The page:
Laura Dodsworth is the author of 3 books of body-part portraits with accompanying interviews with their ‘owners’ (for want of a better word): Bare Reality: 100 Women, their breasts, their stories, Manhood and Womanhood which was made into a Channel 4 documentary – ‘100 Vaginas’.
Each of these shares compelling, potent stories. Stories that we might not otherwise hear. The photos aren’t re-touched and they are anonymous which feels very important – I doubt that such honesty about feelings would have been expressed otherwise.
Laura breaks down physical and emotional taboos via the photos, normalising rather than sexualising, and via the stories shared. The photos are “signposts that take you through the themes of power, shame and sexuality – all the social and emotional taboos” says Laura
In Your Next Episode, she talks about the profound learning and understanding that came about for her from her Bare Reality projects.
I was struck by a feeling of admiration when I first heard her speak last year and again when we interviewed her for the podcast – Laura’s in her prime and she knows it. She’s warm, funny, sexy, clever and empowered and I thought fleetingly ‘that’s how I’d like to be when I grow up’ but then I remembered she’s a bit younger than me! Surely, it’s not too late though? I’m a work in progress and Laura herself admits she’s not the ‘finished product’.
As a child of the unstyled, ungroomed, hairy 70s I’ve barely given my vulva a cursory glance throughout my 50 years. This isn’t because I feel I ‘shouldn’t’ or through any feelings of shame or embarrassment but simply because no-one’s ever complained about it (in fact it’s been complimented on!), I’ve had straightforward, untraumatic births, so didn’t fee the need to investigate afterwards and it seems to fulfil it’s purpose without ever giving me cause for concern. When I read Womanhood though and knew I was interviewing Laura I decided I’d better do my homework and have a look and I have to say…what a palaver! Long story short – if, like me, your eyesight’s not great and you’re not as flexible as you used to be just take a vulva-selfie on your phone, which you can then examine comfortably, enlarging as necessary, in good light and with your specs on. Just remember to delete it when you’re done. (yes, I’m aware that my vulva’s now floating around ‘the cloud’ but I’m fairly confident it won’t come back to haunt me).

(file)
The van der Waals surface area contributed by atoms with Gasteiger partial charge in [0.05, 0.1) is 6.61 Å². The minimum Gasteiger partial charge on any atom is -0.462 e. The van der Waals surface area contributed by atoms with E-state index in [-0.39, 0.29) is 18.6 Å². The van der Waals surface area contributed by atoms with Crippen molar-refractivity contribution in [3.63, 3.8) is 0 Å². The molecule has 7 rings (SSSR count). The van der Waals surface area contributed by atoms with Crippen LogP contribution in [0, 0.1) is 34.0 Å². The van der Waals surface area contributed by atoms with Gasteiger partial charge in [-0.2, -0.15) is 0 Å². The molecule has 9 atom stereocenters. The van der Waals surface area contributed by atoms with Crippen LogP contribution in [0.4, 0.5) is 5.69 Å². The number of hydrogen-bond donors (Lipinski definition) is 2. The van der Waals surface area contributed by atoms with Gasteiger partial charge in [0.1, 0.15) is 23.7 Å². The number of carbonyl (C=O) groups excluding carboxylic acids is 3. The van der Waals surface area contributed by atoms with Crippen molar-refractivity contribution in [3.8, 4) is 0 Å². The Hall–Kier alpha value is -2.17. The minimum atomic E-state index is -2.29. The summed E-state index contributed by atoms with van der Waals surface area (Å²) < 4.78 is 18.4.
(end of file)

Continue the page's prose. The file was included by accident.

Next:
I have to admit, on viewing mine I was fairly underwhelmed & certainly unbothered by anything I saw, but then I haven’t been bombarded with porn as young people are these days. Laura’s sharing of the spectrum of normality is much needed because what she discovered is that many young women think that their vulvas are abnormal because of porn, where they mainly see particular types. “They’ll be quite pink, as opposed to darker colours. Hairless, quite sort of ‘neat’, lots of them have had labiaplasty…. they thought they weren’t normal because that’s what they’d seen” explains Laura.
According to The British Association of Aesthetic Plastic Surgeons, Labiaplasty is now the fastest-growing cosmetic operation in the world, with a five-fold increase in demand over the past two decades.
In 2018 Jo’s Cervical Cancer Trust found that a third of women avoided smear tests because they were embarrassed of the way their vulvas looked. With cervical cancer one of the most common cancers in young women, ingrained shame around our bodies isn’t something we can just shrug off, I feel.
Laura talked about a theme of deeply ingrained anxieties and widespread body insecurity in both men and women. Men worry about not being ‘enough’…”tall enough, big enough, hung enough, rich enough and occupying enough space in the world” and women about being ‘too much’ … even in supermarkets there are whole aisles telling us we’re ‘too much’ with loads of products available for us to trim ourselves back.
As Laura explains in the podcast “photographing 100 women’s vulvas was never on the career plan… or penises!” as a result she’s been called a ‘Cockaholic’ (which she says will go on her tombstone) and had more than her fair share of unsolicited advances and dick-pics.
We should all be thankful that Laura DID go down this career path. As a parent of a teen and of young people in their early 20s this is stuff I need to understand and you do too. Don’t shy away from these conversations. Don’t think that your child won’t be exposed to images and ideas about their bodies, sex, emotions and their place in the world that are unrealistic or even damaging. They absolutely will.
Julia Mortimore directed a short film as part of Brook’s Different Is Normal Campaign. Brook is a charity at the forefront of providing wellbeing and sexual health support for young people. Six women share the relationship they have with their vulva before painting their own. It’s a beautiful, empowering film celebrating vulvas in all their diversity and suitable for young teens and upward in my opinion and really reassuring. A good place to start a conversation.
Listen to Laura’s interview (No. 19) on Your Next Episode
Watch her Ted Talk